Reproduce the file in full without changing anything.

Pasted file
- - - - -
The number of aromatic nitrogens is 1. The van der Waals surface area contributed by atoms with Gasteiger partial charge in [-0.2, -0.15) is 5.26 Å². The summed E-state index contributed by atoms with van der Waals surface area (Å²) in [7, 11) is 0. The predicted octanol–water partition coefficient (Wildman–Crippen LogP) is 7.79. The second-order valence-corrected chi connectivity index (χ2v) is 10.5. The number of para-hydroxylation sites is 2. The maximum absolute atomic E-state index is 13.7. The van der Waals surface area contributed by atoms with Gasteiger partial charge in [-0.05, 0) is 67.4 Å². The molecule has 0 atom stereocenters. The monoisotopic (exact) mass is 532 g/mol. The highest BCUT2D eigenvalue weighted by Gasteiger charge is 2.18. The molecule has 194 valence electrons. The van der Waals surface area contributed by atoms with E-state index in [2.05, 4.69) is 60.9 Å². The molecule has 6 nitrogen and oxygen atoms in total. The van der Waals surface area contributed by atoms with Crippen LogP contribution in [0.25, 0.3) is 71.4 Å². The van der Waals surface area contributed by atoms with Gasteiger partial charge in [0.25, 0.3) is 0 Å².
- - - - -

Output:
The number of aromatic nitrogens is 1. The van der Waals surface area contributed by atoms with Gasteiger partial charge in [-0.2, -0.15) is 5.26 Å². The summed E-state index contributed by atoms with van der Waals surface area (Å²) in [7, 11) is 0. The predicted octanol–water partition coefficient (Wildman–Crippen LogP) is 7.79. The second-order valence-corrected chi connectivity index (χ2v) is 10.5. The number of para-hydroxylation sites is 2. The maximum absolute atomic E-state index is 13.7. The van der Waals surface area contributed by atoms with Gasteiger partial charge in [-0.05, 0) is 67.4 Å². The molecule has 0 atom stereocenters. The monoisotopic (exact) mass is 532 g/mol. The highest BCUT2D eigenvalue weighted by Gasteiger charge is 2.18. The molecule has 194 valence electrons. The van der Waals surface area contributed by atoms with E-state index in [2.05, 4.69) is 60.9 Å². The molecule has 6 nitrogen and oxygen atoms in total. The van der Waals surface area contributed by atoms with Crippen LogP contribution in [0.25, 0.3) is 71.4 Å². The van der Waals surface area contributed by atoms with Gasteiger partial charge in [0.25, 0.3) is 0 Å².